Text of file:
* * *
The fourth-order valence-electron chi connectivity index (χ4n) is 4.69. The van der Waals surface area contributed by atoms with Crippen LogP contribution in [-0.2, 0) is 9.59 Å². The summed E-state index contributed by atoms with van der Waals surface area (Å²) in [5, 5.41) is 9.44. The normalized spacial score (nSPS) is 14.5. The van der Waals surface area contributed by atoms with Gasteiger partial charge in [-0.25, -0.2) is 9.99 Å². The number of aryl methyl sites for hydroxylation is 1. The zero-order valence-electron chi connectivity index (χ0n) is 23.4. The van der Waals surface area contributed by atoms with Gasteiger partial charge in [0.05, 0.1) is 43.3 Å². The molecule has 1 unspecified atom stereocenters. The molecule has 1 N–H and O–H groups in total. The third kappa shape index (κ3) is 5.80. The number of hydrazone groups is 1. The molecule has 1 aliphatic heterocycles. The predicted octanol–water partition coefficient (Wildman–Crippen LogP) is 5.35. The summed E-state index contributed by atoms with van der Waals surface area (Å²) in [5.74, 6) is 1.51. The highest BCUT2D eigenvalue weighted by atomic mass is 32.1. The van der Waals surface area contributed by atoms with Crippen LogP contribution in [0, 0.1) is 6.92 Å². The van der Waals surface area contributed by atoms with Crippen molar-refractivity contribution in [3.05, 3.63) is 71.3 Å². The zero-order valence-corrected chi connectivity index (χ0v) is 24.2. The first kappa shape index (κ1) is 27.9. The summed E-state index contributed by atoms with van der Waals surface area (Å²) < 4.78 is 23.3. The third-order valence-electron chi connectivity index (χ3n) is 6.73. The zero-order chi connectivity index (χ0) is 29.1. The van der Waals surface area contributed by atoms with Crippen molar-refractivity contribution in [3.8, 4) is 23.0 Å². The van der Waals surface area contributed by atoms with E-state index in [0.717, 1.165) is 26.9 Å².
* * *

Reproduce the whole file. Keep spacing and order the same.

The fourth-order valence-electron chi connectivity index (χ4n) is 4.69. The van der Waals surface area contributed by atoms with Crippen LogP contribution in [-0.2, 0) is 9.59 Å². The summed E-state index contributed by atoms with van der Waals surface area (Å²) in [5, 5.41) is 9.44. The normalized spacial score (nSPS) is 14.5. The van der Waals surface area contributed by atoms with Gasteiger partial charge in [-0.25, -0.2) is 9.99 Å². The number of aryl methyl sites for hydroxylation is 1. The zero-order valence-electron chi connectivity index (χ0n) is 23.4. The van der Waals surface area contributed by atoms with Gasteiger partial charge in [0.05, 0.1) is 43.3 Å². The molecule has 1 unspecified atom stereocenters. The molecule has 1 N–H and O–H groups in total. The third kappa shape index (κ3) is 5.80. The number of hydrazone groups is 1. The molecule has 1 aliphatic heterocycles. The predicted octanol–water partition coefficient (Wildman–Crippen LogP) is 5.35. The summed E-state index contributed by atoms with van der Waals surface area (Å²) in [5.74, 6) is 1.51. The highest BCUT2D eigenvalue weighted by atomic mass is 32.1. The van der Waals surface area contributed by atoms with Crippen LogP contribution in [0, 0.1) is 6.92 Å². The van der Waals surface area contributed by atoms with Crippen molar-refractivity contribution in [3.05, 3.63) is 71.3 Å². The zero-order valence-corrected chi connectivity index (χ0v) is 24.2. The first kappa shape index (κ1) is 27.9. The summed E-state index contributed by atoms with van der Waals surface area (Å²) < 4.78 is 23.3. The third-order valence-electron chi connectivity index (χ3n) is 6.73. The zero-order chi connectivity index (χ0) is 29.1. The van der Waals surface area contributed by atoms with Crippen molar-refractivity contribution in [3.8, 4) is 23.0 Å². The van der Waals surface area contributed by atoms with E-state index in [0.717, 1.165) is 26.9 Å².